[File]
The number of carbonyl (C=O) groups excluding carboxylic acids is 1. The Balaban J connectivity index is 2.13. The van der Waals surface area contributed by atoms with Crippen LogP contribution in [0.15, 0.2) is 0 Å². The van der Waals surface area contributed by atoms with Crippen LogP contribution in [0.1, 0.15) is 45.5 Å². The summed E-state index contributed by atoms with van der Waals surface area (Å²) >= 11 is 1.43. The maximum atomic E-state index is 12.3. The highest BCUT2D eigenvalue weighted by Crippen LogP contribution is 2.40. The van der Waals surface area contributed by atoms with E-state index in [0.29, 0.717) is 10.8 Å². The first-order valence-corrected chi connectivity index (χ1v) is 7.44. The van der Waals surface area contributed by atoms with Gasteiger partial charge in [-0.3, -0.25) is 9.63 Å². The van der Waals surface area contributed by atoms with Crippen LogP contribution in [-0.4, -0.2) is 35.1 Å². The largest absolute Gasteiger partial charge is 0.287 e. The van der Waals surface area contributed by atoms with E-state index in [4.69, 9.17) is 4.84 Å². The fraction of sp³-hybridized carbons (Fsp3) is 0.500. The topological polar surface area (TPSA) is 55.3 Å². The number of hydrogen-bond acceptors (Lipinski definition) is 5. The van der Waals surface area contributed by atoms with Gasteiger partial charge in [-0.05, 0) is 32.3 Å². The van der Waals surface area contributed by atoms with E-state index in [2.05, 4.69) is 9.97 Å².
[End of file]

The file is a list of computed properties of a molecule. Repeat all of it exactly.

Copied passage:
The number of carbonyl (C=O) groups excluding carboxylic acids is 1. The Balaban J connectivity index is 2.13. The van der Waals surface area contributed by atoms with Crippen LogP contribution in [0.15, 0.2) is 0 Å². The van der Waals surface area contributed by atoms with Crippen LogP contribution in [0.1, 0.15) is 45.5 Å². The summed E-state index contributed by atoms with van der Waals surface area (Å²) >= 11 is 1.43. The maximum atomic E-state index is 12.3. The highest BCUT2D eigenvalue weighted by Crippen LogP contribution is 2.40. The van der Waals surface area contributed by atoms with E-state index in [0.29, 0.717) is 10.8 Å². The first-order valence-corrected chi connectivity index (χ1v) is 7.44. The van der Waals surface area contributed by atoms with Gasteiger partial charge in [-0.3, -0.25) is 9.63 Å². The van der Waals surface area contributed by atoms with Crippen LogP contribution in [-0.4, -0.2) is 35.1 Å². The largest absolute Gasteiger partial charge is 0.287 e. The van der Waals surface area contributed by atoms with E-state index in [4.69, 9.17) is 4.84 Å². The fraction of sp³-hybridized carbons (Fsp3) is 0.500. The topological polar surface area (TPSA) is 55.3 Å². The number of hydrogen-bond acceptors (Lipinski definition) is 5. The van der Waals surface area contributed by atoms with Gasteiger partial charge in [-0.05, 0) is 32.3 Å². The van der Waals surface area contributed by atoms with E-state index in [2.05, 4.69) is 9.97 Å².